Explore the words cloud of the BIAF project. It provides you a very rough idea of what is the project "BIAF" about.
The following table provides information about the project.
UNIVERSITY OF BRISTOL
|Coordinator Country||United Kingdom [UK]|
|Total cost||1˙998˙546 €|
|EC max contribution||1˙998˙546 € (100%)|
1. H2020-EU.1.1. (EXCELLENT SCIENCE - European Research Council (ERC))
|Duration (year-month-day)||from 2016-04-01 to 2021-03-31|
Take a look of project's partnership.
|1||UNIVERSITY OF BRISTOL||UK (BRISTOL)||coordinator||1˙998˙546.00|
The agile and efficient flight of birds shows what flight performance is physically possible, and in theory could be achieved by unmanned air vehicles (UAVs) of the same size. The overall aim of this project is to enhance the performance of small scale UAVs by developing novel technologies inspired by understanding how birds are adapted to interact with airflows. Small UAVs have the potential to dramatically change current practices in many areas such as, search and rescue, surveillance, and environmental monitoring. Currently the utility of these systems is limited by their operational endurance and their inability to operate in strong turbulent winds, especially those that often occur in urban environments. Birds are adapted to be able to fly in these conditions and actually use them to their advantage to minimise their energy output.
This project is composed of three tracks which contain elements of technology development, as well as scientific investigation looking at bird flight behaviour and aerodynamics. The first track looks at developing path planning algorithms for UAVs in urban environments based on how birds fly in these areas, by using GPS tracking and computational fluid dynamics alongside trajectory optimization. The second track aims to develop artificial wings with improved gust tolerance inspired by the features of feathered wings. Here, high speed video measurements of birds flying through gusts will be used alongside wind tunnel testing of artificial wings to discover what features of a bird’s wing help to alleviate gusts. The third track develops novel force and flow sensor arrays for autonomous flight control based on the sensor arrays found in flying animals. These arrays will be used to make UAVs with increased agility and robustness. This unique bird inspired approach uses biology to show what is possible, and engineering to find the features that enable this performance and develop them into functional technologies.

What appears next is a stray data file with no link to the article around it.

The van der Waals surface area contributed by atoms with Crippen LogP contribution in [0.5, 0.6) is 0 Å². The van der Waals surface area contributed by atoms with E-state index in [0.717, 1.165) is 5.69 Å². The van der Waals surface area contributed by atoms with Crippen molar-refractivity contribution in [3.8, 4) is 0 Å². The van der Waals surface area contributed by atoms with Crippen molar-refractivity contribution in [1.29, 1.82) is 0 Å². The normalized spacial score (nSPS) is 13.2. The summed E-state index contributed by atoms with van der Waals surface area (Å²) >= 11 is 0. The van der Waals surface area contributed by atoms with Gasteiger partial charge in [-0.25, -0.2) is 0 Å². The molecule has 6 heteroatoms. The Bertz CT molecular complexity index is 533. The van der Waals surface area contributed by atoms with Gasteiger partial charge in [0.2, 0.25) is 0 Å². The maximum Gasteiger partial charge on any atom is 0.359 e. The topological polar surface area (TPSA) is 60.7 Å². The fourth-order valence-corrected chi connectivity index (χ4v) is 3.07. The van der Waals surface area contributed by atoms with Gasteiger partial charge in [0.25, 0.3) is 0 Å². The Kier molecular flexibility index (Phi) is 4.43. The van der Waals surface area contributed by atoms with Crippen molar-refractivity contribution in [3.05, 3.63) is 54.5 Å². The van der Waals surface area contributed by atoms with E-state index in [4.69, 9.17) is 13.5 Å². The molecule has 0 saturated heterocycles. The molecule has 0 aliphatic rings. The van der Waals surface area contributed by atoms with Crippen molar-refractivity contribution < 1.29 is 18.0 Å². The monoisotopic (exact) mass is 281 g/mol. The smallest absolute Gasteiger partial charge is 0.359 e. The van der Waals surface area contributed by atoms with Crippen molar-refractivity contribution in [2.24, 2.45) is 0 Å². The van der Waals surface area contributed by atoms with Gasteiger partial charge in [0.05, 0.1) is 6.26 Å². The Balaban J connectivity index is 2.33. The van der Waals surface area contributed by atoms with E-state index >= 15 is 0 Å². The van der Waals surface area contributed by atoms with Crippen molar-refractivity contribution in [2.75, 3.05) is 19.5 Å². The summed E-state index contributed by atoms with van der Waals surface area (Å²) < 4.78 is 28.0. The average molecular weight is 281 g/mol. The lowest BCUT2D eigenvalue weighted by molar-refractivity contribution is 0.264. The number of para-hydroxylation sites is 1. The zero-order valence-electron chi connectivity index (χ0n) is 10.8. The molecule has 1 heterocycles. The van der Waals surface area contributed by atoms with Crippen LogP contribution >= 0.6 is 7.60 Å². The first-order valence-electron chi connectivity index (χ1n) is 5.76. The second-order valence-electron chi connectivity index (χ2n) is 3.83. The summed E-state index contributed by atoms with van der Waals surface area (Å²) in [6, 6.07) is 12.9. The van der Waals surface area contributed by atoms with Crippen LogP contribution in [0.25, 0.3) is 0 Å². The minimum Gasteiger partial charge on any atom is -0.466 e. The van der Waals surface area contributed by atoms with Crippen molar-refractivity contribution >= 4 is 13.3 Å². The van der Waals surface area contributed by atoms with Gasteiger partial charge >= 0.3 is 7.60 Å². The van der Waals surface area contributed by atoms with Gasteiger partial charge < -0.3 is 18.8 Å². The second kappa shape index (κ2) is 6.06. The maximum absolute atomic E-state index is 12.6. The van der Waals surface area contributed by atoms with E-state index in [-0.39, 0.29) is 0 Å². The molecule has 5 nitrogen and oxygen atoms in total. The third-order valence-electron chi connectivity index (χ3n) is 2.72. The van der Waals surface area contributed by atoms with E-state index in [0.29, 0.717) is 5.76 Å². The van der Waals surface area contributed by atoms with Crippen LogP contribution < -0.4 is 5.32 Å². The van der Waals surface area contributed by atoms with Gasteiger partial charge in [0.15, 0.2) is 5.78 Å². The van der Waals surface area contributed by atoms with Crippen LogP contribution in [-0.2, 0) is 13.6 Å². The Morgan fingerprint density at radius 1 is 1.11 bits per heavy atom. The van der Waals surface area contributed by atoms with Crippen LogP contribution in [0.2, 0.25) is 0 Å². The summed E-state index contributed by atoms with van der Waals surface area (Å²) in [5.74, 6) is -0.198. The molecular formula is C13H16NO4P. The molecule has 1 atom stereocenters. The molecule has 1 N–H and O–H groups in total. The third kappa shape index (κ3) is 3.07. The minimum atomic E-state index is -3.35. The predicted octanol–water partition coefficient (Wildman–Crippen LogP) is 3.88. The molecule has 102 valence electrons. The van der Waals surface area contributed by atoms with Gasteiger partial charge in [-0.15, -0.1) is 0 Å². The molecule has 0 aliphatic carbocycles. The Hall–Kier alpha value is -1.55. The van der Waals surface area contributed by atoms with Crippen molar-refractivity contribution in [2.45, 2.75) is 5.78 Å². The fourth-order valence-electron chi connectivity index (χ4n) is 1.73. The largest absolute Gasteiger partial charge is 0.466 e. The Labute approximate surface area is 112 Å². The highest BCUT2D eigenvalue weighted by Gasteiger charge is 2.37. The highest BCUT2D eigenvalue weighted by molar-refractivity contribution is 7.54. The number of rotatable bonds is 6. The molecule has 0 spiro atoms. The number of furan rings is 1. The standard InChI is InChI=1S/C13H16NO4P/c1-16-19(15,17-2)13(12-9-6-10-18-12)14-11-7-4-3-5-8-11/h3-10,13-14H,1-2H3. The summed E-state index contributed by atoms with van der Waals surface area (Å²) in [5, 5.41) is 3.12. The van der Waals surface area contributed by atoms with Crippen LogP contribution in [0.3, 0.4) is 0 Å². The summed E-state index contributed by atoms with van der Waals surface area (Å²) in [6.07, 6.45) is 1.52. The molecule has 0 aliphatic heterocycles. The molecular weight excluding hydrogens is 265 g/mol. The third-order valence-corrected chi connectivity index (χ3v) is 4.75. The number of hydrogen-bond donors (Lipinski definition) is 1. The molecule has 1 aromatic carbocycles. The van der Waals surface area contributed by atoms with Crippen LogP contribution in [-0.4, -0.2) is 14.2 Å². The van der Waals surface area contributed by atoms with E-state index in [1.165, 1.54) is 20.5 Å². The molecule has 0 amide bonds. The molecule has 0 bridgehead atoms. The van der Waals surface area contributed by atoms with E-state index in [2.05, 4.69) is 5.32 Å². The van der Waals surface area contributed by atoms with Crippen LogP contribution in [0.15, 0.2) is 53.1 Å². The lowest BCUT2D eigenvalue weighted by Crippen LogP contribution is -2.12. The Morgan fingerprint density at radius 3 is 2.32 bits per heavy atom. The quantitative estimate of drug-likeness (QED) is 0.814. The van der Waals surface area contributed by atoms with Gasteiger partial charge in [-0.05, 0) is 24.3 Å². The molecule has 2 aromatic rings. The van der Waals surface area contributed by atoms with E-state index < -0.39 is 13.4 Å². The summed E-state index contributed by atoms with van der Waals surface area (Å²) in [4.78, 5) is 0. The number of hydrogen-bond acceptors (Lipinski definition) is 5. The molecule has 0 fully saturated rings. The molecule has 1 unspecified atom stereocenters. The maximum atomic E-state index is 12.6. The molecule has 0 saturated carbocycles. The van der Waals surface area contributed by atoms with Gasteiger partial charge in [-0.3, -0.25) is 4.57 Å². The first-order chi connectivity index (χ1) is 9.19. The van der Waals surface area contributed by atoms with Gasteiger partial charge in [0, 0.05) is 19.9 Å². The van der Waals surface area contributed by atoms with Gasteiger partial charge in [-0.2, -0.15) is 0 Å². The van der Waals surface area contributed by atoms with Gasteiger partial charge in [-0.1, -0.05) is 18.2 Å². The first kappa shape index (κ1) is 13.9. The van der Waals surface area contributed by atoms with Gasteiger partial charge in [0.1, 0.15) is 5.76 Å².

|year||authors and title||journal||last update|
Emily L. C. Shepard, Cara Williamson, Shane P. Windsor
Fine-scale flight strategies of gulls in urban airflows indicate risk and reward in city living
published pages: 20150394, ISSN: 0962-8436, DOI: 10.1098/rstb.2015.0394
|Philosophical Transactions of the Royal Society B: Biological Sciences 371/1704||2019-06-19|
Kieran T. Wood, Sergio Araujo-Estrada, Thomas Richardson, and Shane Windsor
Distributed Pressure Sensingâ€“Based Flight Control for Small Fixed-Wing Unmanned Aerial Systems
published pages: In Press, ISSN: 0021-8669, DOI:
|Journal of Aircraft||2019-08-05|
Nicholas E. Durston, Xue Wan, Jian G. Liu, Shane P. Windsor
Avian surface reconstruction in free flight with application to flight stability analysis of a barn owl and peregrine falcon
published pages: jeb185488, ISSN: 0022-0949, DOI: 10.1242/jeb.185488
|The Journal of Experimental Biology 222/9||2019-08-05|
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The information about "BIAF" are provided by the European Opendata Portal: CORDIS opendata.